Here is good news for people who figured in untoward accidents leading to brain injury and subsequent vision problems. Science has made restoration of perfect vision a not-so-remote possibility anymore.
A study, published in the journal Ophthalmology, revealed that a surgical method called vitrectomy can lead to a rapid visual recovery of individuals grappling with traumatic brain injury (such as those caused by vehicular accidents) or were legally blind before an injury. Improvements in instrumentation and technologies have reduced surgical risks and improved visual outcomes.
Surveyed were 20 patients who underwent surgery to treat Terson Syndrome. This condition is known as intraocular hemorrhage associated with intracerebral hemorrhage, severe headache & bleeding resulting from a head injury, or traumatic brain injury.
The Study Details
Because some of the patients had the hemorrhage in both eyes, a total of 28 eyes were studied. Approval for the conduct of the study was obtained from the institutional review board of three participating centers: the L.V. Prasad Eye Institute in Hyderabad, India; Kresge Eye Institute, Wayne State University, Detroit, Michigan; and Washington University Eye Center, St. Louis, Missouri.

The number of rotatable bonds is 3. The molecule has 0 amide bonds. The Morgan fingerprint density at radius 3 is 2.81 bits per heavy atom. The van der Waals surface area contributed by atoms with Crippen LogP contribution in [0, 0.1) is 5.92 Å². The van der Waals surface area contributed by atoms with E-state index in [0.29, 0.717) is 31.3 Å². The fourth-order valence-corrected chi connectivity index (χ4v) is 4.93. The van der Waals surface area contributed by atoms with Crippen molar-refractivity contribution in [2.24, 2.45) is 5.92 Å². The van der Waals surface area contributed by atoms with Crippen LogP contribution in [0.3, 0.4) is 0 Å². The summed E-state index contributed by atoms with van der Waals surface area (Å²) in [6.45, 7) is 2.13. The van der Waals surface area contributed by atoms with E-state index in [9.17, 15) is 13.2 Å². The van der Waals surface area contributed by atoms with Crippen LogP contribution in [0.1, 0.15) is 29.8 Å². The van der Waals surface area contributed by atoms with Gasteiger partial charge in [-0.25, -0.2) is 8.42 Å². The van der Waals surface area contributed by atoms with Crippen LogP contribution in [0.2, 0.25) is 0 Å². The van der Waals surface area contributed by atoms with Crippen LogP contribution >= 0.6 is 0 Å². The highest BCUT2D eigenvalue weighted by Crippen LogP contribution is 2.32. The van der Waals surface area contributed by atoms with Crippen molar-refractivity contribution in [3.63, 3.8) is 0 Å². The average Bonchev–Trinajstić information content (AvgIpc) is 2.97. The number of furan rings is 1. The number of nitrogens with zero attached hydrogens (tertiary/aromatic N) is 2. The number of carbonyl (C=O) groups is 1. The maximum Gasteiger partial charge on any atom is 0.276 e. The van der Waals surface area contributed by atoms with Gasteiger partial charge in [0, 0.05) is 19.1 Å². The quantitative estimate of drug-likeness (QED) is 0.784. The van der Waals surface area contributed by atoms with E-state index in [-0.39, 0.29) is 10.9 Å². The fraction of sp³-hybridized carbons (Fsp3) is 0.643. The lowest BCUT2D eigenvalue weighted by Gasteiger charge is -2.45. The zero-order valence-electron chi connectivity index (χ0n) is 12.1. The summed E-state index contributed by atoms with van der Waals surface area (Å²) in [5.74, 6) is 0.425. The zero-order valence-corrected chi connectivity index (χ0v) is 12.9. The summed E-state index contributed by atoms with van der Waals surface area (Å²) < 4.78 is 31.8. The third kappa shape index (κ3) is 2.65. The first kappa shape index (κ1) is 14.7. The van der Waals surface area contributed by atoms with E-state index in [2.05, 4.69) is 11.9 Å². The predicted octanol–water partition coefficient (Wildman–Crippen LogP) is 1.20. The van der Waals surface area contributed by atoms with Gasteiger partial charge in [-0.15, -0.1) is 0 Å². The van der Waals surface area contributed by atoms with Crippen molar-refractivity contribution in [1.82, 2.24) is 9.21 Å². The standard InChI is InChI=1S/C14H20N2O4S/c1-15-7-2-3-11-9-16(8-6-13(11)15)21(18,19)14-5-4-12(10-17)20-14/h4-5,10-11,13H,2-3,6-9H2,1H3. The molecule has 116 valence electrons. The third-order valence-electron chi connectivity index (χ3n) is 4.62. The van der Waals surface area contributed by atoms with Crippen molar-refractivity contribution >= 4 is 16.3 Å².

What the researchers did with the 20 patients was remove the jellylike tissue behind the lens of the eye. They then replaced it with a saline solution. The visual outcome was quite positive. A month after the surgery, the vision of patients improved at an average of 20/40. After a few months, almost all patients had 20/20 vision.
Vitrectomy was introduced more than 40 years ago, but science has led to greater ease and safety for patients. Improved surgical techniques through the years have lessened vitrectomy-related complications ranging from having no improvement in vision to permanent vision loss.
Given the rising cases of traumatic brain injuries that cause severe damage to, and impair, a person’s vision, scientific breakthroughs and medical procedures can spell great relief. It appears like a cure for blindness is in sight.